Wednesday, June 26, 2013

Along with iPhone market share, Apple's fortunes sink in Western Europe, India

Despite continuing dominance (depending on who you ask) in the U.S., Apple is losing the smartphone war in two key markets -- markets: Western Europe and India -- according to reports from market research firm IDC on Tuesday.

The IDC reports, focusing on Q1 2013, said that Apple's market share in Western Europe declined from 25 percent in the first quarter of 2012 to 20 percent in Q1 2013. While a response could be "that's only five percent (numerically)," it could instead be said that Apple lost 20 percent of its Q1 2012 market share in Western Europe.

As it has been doing, Android continues to most markets outside the U.S. While, of course, Android's market share is fragmented across several OEMs, in terms of platform market share, Google's mobile OS was up 14 percent year-over-year in Q1 2013 in Western Europe.

IDC said that, "Android continues to dominate the smartphone landscape," and that is borne out by the numbers. In Q1 2013, Android shipped 21.9 million units and its market share increased from 55 percent in Q1 2012 to 69 percent in the first quarter of 2013.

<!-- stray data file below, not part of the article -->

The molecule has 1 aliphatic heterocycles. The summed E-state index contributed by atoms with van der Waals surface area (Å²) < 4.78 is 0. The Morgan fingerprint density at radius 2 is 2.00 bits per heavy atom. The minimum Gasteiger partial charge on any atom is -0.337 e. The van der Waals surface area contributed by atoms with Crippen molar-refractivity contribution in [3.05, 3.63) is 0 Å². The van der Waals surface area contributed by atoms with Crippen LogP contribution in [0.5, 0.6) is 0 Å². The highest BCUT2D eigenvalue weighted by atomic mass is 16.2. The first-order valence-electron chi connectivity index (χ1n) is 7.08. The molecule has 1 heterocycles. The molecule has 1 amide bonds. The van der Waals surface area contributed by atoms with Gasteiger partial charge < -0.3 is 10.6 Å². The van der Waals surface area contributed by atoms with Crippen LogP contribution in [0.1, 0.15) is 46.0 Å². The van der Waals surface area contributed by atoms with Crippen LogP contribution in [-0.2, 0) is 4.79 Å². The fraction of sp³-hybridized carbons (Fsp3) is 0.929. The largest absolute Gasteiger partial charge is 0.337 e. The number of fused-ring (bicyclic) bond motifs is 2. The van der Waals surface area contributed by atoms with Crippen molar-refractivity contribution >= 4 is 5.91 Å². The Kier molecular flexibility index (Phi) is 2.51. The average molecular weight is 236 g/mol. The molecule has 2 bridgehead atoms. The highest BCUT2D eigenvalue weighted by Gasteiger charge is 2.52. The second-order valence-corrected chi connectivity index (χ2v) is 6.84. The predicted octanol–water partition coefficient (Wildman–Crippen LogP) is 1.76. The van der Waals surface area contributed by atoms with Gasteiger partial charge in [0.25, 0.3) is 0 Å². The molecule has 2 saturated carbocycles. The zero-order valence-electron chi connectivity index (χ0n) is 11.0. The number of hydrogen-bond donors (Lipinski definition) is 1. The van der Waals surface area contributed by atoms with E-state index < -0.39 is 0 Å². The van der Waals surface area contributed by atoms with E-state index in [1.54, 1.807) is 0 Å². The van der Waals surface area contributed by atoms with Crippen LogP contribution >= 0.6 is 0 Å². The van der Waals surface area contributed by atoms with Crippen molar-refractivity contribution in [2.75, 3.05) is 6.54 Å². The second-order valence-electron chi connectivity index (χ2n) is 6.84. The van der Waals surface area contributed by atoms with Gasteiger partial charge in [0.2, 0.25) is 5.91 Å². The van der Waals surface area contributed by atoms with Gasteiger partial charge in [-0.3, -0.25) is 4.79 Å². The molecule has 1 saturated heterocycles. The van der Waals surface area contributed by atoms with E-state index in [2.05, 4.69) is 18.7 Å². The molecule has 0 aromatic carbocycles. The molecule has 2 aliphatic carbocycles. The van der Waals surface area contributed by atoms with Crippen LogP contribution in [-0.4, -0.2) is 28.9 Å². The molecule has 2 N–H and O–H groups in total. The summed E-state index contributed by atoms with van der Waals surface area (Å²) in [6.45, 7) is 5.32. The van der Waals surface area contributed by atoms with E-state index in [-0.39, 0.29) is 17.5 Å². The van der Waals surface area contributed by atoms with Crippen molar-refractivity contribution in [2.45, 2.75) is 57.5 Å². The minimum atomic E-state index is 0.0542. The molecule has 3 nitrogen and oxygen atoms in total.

Overall though, economic conditions meant that the size of the market shrank. Total shipments in Western Europe dropped 4.2 year-over-year to 43.6 million units. IDC said:
In Western Europe, phone makers are facing the most challenging time ever; the economic environment is impacting demand, while users are buying cheaper handsets, which impacts manufacturers margins.
IDC also released a report on the Indian market.

According to IDC, India's mobile phone market grew 24 percent yaer-over-year. Android dominated the Indian smartphone market with an incredible 90 percent share. The refrain from Western Europe was heard in India, too, as sales were largely driven by the low end segment, meaning price was paramount for consumers.

In fact, Apple no longer sits among the top five smartphone vendors in India in terms of unit shipments, according to the IDC report.

Could that still-rumored lower-cost iPhone give Apple a surge in these markets? It remains to be seem, but on Monday, before IDC's reports were even released, Jefferies analyst Peter Misek said he believes that Apple will slash its iPhone orders for the third and fourth quarters, based on inventory checks.

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